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    "Picard" wont fall into the "Supergirl" trap of preaching, and lecturing. Star Trek has always taken the social issues of the current climate of the world and handled them delicately. Unbiased, and fair.

    Mileage varying on the context of the subject matter obviously.
     
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  13. Chris Will

    Chris Will Screenwriter

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    I’m excited for the show but will wait until after the season to subscribe and binge them all in one month. Just not enough on CBS AA for me to keep a subscription long term.

    One rant though. I’m tired of TV shows using the 2.35:1 aspect ratio. I got no problems with letterboxing, been buying movies in letterbox since the VHS days. It makes since for movies shot in various ratios for large movie theater screens.

    These TV shows though, are shot for the home where 95% of the audience has 16:9 screens. Adding black bars doesn’t make your show more dramatic or artistic. Discovery has done this as well and it has also annoyed me. I’m sure some think it makes it feel more theatrical but, many movies are shot in close to 16:9 ratios and still feel theatrical. If theses shows were getting theatrical runs then fine, shoot wide. Otherwise, why not use all the screen real estate you have available? I don’t know, maybe I’m odd for think like this but, it just bugs me.

    Oh, I know, some of you are going to say “artistic choice”, which is fine. I just disagree with that choice when most of your audience has a fixed ratio.
     
  14. TonyD

    TonyD Who do we think I am?
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    Letterboxing?
    What exactly are you talking about
     
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  15. Adam Lenhardt

    Adam Lenhardt Director

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    Increasingly, streaming shows are shot in the 2:1 (or even 2.39:1) aspect ratio -- even though the vast majority of televisions and smartphone screens are 16x9.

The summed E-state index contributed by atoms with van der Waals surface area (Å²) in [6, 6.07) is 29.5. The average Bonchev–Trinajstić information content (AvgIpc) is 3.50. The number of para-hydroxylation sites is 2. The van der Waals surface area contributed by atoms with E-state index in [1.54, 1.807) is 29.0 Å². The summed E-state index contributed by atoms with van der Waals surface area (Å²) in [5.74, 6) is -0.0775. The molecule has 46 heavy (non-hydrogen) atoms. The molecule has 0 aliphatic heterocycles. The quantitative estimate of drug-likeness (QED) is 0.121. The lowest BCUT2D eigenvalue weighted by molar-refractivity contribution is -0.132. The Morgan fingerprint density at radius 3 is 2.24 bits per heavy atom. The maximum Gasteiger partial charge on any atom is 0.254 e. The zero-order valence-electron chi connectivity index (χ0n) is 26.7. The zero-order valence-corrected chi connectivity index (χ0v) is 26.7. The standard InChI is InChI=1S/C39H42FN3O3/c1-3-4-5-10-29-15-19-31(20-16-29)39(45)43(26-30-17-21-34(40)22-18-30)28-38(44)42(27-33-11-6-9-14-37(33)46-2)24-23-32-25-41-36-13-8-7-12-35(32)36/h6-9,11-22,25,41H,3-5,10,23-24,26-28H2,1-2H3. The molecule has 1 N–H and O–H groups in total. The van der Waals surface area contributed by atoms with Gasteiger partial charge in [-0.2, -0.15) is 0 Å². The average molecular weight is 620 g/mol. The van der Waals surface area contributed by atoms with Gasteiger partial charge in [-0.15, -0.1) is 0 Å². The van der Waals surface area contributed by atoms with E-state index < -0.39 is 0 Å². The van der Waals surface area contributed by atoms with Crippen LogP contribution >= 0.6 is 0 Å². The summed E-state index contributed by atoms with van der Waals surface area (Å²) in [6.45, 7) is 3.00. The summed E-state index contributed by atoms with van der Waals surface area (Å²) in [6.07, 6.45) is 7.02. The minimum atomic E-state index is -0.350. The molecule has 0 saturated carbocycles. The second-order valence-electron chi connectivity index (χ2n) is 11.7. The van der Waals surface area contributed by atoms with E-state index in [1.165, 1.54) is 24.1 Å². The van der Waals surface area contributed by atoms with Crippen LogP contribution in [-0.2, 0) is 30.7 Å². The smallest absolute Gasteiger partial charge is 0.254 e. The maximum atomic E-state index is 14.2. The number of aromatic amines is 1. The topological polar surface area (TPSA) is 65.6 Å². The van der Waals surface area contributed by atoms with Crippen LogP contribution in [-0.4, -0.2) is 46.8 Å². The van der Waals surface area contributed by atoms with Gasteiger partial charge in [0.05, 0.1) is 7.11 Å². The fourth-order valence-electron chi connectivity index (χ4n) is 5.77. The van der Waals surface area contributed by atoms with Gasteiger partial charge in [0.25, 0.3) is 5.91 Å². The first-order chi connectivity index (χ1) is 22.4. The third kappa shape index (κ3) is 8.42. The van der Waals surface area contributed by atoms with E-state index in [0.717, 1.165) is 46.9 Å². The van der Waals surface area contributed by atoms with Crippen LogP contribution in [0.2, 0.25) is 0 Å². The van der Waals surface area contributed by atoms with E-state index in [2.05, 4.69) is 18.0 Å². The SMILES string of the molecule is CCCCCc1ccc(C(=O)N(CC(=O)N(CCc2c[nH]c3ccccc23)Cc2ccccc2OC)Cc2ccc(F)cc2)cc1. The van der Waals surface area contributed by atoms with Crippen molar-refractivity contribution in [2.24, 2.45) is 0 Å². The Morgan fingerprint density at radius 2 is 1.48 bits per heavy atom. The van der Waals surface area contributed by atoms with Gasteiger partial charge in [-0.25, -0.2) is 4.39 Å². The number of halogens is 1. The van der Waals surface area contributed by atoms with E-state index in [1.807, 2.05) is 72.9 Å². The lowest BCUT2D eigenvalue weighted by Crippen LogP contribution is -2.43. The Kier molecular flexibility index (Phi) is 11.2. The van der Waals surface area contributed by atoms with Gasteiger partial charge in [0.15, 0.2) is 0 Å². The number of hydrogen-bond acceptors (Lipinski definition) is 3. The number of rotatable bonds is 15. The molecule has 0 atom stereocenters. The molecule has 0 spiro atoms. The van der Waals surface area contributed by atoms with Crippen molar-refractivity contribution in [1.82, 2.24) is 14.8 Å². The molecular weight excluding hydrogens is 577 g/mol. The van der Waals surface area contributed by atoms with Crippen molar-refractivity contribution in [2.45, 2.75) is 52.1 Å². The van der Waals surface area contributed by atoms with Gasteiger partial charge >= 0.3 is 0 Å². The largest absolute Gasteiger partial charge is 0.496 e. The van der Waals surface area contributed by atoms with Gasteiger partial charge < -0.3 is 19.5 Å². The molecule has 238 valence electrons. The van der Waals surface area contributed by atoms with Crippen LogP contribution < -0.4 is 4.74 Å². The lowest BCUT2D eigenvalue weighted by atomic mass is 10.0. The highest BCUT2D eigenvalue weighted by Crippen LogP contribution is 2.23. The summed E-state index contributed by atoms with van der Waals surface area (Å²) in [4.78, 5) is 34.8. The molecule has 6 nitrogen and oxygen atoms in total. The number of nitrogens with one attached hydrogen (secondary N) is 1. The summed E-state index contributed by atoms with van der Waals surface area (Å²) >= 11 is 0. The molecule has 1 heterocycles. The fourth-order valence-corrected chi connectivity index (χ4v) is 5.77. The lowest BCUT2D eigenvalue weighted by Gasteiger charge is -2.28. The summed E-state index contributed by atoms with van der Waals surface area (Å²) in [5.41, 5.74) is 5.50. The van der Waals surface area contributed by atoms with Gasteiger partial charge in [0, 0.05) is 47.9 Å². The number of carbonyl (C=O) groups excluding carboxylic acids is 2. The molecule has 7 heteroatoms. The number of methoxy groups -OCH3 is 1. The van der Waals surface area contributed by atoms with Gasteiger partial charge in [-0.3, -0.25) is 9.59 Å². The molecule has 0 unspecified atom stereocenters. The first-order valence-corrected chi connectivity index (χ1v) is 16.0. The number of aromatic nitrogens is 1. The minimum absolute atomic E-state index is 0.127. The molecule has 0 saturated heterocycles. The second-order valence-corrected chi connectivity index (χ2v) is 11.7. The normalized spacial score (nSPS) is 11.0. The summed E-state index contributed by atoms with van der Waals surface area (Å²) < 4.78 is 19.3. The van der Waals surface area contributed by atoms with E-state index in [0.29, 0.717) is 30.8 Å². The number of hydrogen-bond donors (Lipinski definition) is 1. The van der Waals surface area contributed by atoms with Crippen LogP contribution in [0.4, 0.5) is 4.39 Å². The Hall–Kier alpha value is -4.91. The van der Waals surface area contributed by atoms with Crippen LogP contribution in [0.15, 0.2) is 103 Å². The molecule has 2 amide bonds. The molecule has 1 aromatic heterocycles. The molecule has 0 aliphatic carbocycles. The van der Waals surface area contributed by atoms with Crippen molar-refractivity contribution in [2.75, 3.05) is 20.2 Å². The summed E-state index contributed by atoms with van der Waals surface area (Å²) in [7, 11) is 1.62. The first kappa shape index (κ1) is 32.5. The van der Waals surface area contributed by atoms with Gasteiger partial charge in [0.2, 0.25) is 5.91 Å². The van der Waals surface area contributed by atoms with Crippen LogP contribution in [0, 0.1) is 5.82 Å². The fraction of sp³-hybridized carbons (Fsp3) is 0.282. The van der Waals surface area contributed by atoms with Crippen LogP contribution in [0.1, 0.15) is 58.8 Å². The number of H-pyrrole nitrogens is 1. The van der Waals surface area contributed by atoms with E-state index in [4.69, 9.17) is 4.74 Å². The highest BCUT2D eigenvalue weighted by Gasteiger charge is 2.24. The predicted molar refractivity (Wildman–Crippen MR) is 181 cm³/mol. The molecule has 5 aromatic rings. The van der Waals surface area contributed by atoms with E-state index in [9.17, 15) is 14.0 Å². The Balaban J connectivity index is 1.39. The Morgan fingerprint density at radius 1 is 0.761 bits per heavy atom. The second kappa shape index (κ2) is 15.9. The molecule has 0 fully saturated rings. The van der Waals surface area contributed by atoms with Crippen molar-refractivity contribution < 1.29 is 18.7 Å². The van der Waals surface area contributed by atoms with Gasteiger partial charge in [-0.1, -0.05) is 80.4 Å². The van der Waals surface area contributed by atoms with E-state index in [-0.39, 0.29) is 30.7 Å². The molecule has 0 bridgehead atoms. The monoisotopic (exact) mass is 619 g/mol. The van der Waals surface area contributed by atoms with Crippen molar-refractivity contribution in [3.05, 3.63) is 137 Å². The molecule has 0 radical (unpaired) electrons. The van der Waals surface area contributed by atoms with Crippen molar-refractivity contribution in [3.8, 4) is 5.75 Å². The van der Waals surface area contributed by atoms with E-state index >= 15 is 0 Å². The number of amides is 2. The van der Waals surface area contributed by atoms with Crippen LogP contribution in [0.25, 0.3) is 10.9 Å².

"House of Cards" is the first one I can remember coming out in that ratio, and then it became the standard for Netflix Originals unless there was a compelling reason for another aspect ratio ("Gilmore Girls: A Year in the Life" was shot in 16x9 so that Warner Bros. could package it with the original series in syndication, for instance).

    Once other players got into the streaming original content game, they did the same thing.

    I guess Vittorio Storaro got the last laugh, after all.
     
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  16. TonyD

    TonyD Who do we think I am?
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    Ok I guess I’m still thinking when someone says ltpwtterboxed of the old dvds when non anamorphic discs would show it “letterboxed” with a black box around everything.

    Im still not sure I understand how it’s being used by Chris in his post.


    Also seeing a tv show on a streaming service with bars on the top and bottom never bothers me even a little bit and I rarely even notice until I see someone point it out.
     
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  17. TonyD

    TonyD Who do we think I am?
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    Oh I should add that I don’t disagree with Chris and saying why don’t these tv show creators just film it in a tv’s ratio at 16x9 and stop trying to make it “theatrical”.
     
  18. Josh Dial

    Josh Dial Producer

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    I mean, you are objectively incorrect about the aspect ratio affecting the "theatrical-ness" of a show. The aspect ratio directly impacts, among other things, the headroom and overall framing of a shot, the way you shoot in narrow places like hallways (and to a certain extent whether you can even do it), and how you capture large groups of actors. It also effects how one and two-shots are done.

    I think the 2.39 aspect ratio made for some beautiful shots.

    Clearly an homage to 2001:

    [​IMG]

    This shot wouldn't work in 16x9:

    [​IMG]
     
  19. Josh Steinberg

    Josh Steinberg Executive Producer
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    There’s a version of this discussion happening on the page for episode 6 of the HTF podcast (the one about aspect ratios).

    The answer really is artistic intent.
     
  20. Josh Steinberg

    Josh Steinberg Executive Producer
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    Has there been an announcement made for what time the show goes live? Discovery was at 8:30pm and clearly advertised as such, but I haven't seen anything at all on time with Picard.